May 13

I’m not going to Alaska… at least not now.

I read the Fishing Poet’s recent submission for the 2013 Blogger Tour, and it got me thinking. I thought I’d go a different rout.

Dear Alaska,

You sound really, really awesome. However, you and I aren’t going to meet any time soon. Let me just say, I am sure you are worth it. I’m sure you are spectacular. First off, you are just so massive. There is so much wild and green and mountain and rock, river, lake in you. I love all those things and I’m positive I would be lost in your vastness. I know as big as you are you face some real challenges. You are beset by resource extraction industries that risk extracting the very heart out of Alaska, before moving on to rape and pillage some other place, or, given your size, moving on to destroy some other adjacent bit of Alaska.

Don't do it.

Don’t do it.

Industries which employ the unemployed and also line the pockets of the powerful are difficult forces to combat. The mantra of “progress” is repeated loud and clear in every statehouse around the country and if you can’t get behind “progress” you get branded a hippie, a lefty or a loon (and maybe all three at once).

The truth is, Alaska, I had no idea there was even a place called the Tongass 77 or the Last Salmon Forest. There are probably a hundred other places I haven’t heard of either. You have so much wilderness there it must be impossible to get to know it all.

I’m not ready to try.

My mind is still focused on the flats. The flats are equally wild, just warmer with slightly fewer mosquitoes and an unsurprising lack of moose. You have trout, the flats have bonefish. You have halibut, the flats have tarpon. You have Grizzly Bears and wolves, the flats have Lemon Sharks and barracuda. You have osprey and eagles and the flats have… osprey. You have months of frost-biting cold, the Caribbean has months of sunshine and pleasant temps with a few months where you risk getting blown away by 100 mph winds.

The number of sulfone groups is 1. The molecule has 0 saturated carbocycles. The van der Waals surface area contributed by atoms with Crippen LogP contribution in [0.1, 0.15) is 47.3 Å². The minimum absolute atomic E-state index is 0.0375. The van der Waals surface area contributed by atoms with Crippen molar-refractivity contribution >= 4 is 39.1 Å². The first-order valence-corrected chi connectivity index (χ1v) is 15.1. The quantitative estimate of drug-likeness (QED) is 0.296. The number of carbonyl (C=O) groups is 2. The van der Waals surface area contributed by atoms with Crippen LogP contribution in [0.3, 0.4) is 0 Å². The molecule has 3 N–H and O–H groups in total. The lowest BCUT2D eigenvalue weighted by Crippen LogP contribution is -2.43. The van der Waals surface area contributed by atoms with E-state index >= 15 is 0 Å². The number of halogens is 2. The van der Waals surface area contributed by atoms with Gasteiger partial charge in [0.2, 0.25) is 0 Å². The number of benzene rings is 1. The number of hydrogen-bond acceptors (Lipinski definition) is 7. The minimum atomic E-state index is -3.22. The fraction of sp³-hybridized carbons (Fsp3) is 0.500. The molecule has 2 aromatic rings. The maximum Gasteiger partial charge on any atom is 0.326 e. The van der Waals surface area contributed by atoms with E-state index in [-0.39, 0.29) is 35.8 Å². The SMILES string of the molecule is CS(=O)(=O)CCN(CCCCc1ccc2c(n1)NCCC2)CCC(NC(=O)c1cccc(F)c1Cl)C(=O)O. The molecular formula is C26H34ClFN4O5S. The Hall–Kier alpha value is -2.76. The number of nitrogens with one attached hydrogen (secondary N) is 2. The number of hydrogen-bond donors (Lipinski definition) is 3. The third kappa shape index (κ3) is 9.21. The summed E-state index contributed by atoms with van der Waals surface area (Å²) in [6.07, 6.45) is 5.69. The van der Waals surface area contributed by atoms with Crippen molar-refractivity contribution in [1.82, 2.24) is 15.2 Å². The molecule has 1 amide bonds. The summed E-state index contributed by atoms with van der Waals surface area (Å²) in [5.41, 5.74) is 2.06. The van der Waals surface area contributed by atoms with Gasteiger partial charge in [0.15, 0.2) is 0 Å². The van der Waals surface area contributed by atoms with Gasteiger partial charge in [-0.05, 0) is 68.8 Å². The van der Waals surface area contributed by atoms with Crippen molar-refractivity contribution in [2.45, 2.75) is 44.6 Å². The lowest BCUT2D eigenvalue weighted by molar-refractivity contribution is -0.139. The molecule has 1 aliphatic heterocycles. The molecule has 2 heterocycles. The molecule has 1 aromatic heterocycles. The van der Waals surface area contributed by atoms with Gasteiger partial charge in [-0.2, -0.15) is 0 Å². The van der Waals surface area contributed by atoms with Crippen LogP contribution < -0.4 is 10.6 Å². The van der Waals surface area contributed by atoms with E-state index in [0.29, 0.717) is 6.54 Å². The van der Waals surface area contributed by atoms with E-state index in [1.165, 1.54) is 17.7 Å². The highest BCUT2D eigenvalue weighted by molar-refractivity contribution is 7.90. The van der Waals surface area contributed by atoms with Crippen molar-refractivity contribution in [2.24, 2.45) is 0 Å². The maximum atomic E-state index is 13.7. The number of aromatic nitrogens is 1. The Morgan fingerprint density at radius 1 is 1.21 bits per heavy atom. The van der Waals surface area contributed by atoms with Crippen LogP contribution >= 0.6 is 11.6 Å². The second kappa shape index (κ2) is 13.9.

The flats aren’t threatened by people who want to rip their souls out, but more by those who want to smother them with affection. It is over development or agricultural runoff or the odd cruise ship port deepening that really threatens my flats. It’s a different kind of threat, but the flats are still threatened.

Subdivided, but not sold... not yet.

Subdivided, but not sold… not yet.

It is conceivable that Into the Wild could have taken place in Andros or the Marls of Abaco, although it would be harder to hitch hike to the Islands and white kids running away from things tend to stand out.

In both places there are whole swaths of nature without people. The Alaskan hinterland doesn’t have to deal with all the ocean transported plastic, but the Bahamas doesn’t really have to deal with oil pipelines. Funny that both items are really the same stuff, just in different states of delivery.

Global warming is something impacting both the Alaskan wilds and the reefs and flats of the Caribbean. The polar bears may run out of ice and the corals may be bleached by high ph and warmer temps. So no one wins there.